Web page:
Can Japanese maples be grown in containers? Yes, they can. If you have a porch, a patio, or even a fire escape, you have what you need to start growing Japanese maples in containers. These graceful, slender maple trees (Acer palmatum) thrive in pots as long as you know how to plant them. If you are interested in planting a Japanese maple in a pot, here’s all the information you’ll need to get started.
Can Japanese Maples Be Grown in Containers?
Growing Japanese maples in containers is not as unusual as you may think. Many different types of trees thrive in containers. The smaller the mature size of the species, the more likely it is that the tree will grow happily in a large pot.
You can grow both evergreen and deciduous trees in containers. Smaller species and dwarf varieties of evergreens usually do well as container-grown plants. So do small deciduous trees like the Japanese maple.
Growing Japanese Maples in Containers
It’s not that hard to start growing Japanese maples in containers. To start one or more potted Japanese maples, you need a large container, good potting soil, and a partially sunny location for it.
The first step toward having a container-grown Japanese maple is to determine a variety that would work well in your area. With hundreds of different Japanese maple cultivars available in commerce, you need to choose one that will grow in your plant hardiness zone.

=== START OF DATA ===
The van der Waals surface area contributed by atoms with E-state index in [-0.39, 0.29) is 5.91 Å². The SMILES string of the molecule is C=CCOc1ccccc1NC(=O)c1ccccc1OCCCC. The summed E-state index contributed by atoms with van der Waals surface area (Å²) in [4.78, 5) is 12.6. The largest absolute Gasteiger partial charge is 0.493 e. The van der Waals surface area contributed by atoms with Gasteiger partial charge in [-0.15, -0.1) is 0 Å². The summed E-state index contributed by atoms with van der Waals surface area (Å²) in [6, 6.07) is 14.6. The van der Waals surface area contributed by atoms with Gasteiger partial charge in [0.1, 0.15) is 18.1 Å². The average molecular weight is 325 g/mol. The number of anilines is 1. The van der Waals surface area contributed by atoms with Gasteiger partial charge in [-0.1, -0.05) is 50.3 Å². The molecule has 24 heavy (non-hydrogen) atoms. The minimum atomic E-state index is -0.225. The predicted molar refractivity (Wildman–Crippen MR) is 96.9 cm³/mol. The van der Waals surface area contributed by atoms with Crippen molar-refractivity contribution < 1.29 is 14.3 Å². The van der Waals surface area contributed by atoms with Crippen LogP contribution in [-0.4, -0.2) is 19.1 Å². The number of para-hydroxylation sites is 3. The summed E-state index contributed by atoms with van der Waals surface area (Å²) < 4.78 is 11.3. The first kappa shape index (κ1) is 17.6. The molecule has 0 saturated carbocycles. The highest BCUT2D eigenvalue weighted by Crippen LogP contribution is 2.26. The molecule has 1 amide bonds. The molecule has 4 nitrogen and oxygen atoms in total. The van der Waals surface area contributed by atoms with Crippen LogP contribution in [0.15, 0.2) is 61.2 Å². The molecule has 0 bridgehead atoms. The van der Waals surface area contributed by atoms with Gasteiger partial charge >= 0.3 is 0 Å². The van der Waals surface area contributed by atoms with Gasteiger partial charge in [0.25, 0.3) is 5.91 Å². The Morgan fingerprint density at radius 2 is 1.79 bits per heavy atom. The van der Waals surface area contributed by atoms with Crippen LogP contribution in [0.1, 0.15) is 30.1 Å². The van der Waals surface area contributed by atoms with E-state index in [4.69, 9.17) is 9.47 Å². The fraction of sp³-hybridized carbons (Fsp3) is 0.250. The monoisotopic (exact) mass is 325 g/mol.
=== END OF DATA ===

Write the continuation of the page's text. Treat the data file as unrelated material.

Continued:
Pick dwarf or semi-dwarf species for your potted Japanese maples. Generally, these maples grow slower in pots and develop smaller root systems. If you pick a tree that doesn’t get taller than 10 feet (3 m.) tall, you won’t have to do annual pruning.
Caring for a Japanese Maple in a Pot
If you want a healthy, happy, container-grown Japanese maple, you’ll need to plant your tree in a container that is about twice the size of the tree’s root system. It is imperative that the pot has one or more drainage holes. Keep the soil moist but not wet.
Use good quality potting soil to fill the pot. Once the tree is potted, water it well. This helps to settle the roots in the soil. Don’t fertilize until spring, and even then dilute a water-based fertilizer to half-strength.
If over time, you see that the roots of the Japanese maple in a pot touch the side or bottom of the container, it’s time for root pruning. Clip out the big, wood roots. This lets smaller roots develop.